Home & Garden

Hobby blossoms into business

A Brilliance iris in bloom.
A Brilliance iris in bloom. TRIBUNE PHOTOS BY DAVID MIDDLECAMP

Emil Burgard of Atascadero would often wave to the friendly mail lady with the big smile as she delivered mail to his neighborhood.

That wave and smile bloomed into marriage in 2003, and on their wedding day they purchased a five-acre lot in rural east Templeton.

They chose the lot for the sweeping view of the hills and the sunny open space for farming. Emil, a retired nurse from Atascadero State Hospital, helped build the new home near the old “climbing tree’’ oak on land that had once been part of the large Franklin Farm.

Cathy Burgard, still a mail lady, always loved iris plants, and had quite a collection of them to plant in front of their new home. She is a descendant of the Canet family of Rancho San Bernardo south of Morro Bay. Her great-great-great-grandfather was a Spanish sailor who landed in Monterey, and received a land grant of one square league, or 4,000 acres, in 1840. The family farming tradition stayed with Cathy, who was raised with animals and gardens.

It was natural that Cathy would envision an iris farm, and with early inspiration from Scott’s Iris Gardens in Atascadero and catalogues, she and Emil have expanded to more than 200 varieties and started propagating their own hybrids. Through their website, customers from all over the country order iris rhizomes. Their specialty is bearded iris—both tall bearded, over 27 inches, and border bearded, 16 to 26 inches.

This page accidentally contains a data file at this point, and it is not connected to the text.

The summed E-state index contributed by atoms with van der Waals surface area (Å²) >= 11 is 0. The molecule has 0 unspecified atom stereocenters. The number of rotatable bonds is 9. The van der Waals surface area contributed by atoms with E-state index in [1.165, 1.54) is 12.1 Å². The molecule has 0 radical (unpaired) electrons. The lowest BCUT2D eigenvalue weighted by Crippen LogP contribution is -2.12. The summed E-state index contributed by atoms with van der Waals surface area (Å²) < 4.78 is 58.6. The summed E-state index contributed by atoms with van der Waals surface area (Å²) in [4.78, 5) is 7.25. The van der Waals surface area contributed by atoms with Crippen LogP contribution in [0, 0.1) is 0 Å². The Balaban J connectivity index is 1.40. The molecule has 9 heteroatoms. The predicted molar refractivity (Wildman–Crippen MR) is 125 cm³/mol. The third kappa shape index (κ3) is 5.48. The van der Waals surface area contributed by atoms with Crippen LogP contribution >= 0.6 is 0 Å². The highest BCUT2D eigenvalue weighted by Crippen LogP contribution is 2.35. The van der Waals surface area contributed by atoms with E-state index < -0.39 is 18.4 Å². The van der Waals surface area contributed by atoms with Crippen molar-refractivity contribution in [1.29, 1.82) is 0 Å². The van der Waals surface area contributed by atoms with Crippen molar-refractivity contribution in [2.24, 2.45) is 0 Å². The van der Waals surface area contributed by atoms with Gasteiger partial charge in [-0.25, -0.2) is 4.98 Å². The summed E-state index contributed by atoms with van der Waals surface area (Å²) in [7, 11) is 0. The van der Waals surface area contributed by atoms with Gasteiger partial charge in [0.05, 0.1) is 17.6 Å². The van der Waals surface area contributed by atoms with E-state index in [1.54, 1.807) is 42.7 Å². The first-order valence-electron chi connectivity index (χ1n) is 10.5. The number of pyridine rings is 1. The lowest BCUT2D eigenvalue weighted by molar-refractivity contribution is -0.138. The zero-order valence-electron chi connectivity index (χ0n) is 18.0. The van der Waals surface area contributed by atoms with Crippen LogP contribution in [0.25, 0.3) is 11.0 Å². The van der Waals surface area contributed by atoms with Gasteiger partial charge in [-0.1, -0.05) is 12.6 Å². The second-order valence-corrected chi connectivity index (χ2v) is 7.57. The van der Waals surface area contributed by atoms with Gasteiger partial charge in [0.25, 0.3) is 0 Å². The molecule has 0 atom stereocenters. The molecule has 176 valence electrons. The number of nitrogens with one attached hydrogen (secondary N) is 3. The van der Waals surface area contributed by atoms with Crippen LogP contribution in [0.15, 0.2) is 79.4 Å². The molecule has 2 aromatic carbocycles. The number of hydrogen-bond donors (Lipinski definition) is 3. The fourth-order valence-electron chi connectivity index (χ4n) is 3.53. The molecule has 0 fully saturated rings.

“The main reasons I chose iris as my specialty are that they are drought-tolerant, very forgiving and have so many beautiful colors,” Cathy says.

Her annual calendar for iris is to plant in the fall, hybridize during blooming season through March, dig up and separate out the rhizomes in July for shipping.

She explains that the main bulb will only bloom once, and then produce new rhizomes around it. The new bulbs can be split off the “mother” bulb and planted at the surface of the soil, and the mother bulb is then discarded. This keeps the iris plants from becoming too crowded and choked, which results in fewer blooms and unattractive plants.

The process of developing a hybrid, a mix between two iris varieties, is labor-intensive and meticulous. As Cathy says, “The most exciting moment is when the new hybrid bloom opens. We wait until the second year for the best bloom, and register it after several years of blooming.” Cathy is happy to explain the entire process to visitors who may be interested in experimenting with developing their own hybrids at home.

The farm is open to the public from 9:30 a.m. to 6 p.m. Friday and Saturday, after which it will close for the season. Emil and Cathy will greet you with smiles and conversation as you view the rows of colorful iris and take in the sunshine and scenery of the El Pomar area.

Find the farm five miles east of Highway 101, Vineyard exit, at 840 Climbing Tree Lane. Their website for catalogues and ordering is BurgardIrisFarm.com.

Connie Pillsbury is a freelance writer who lives in Atascadero.

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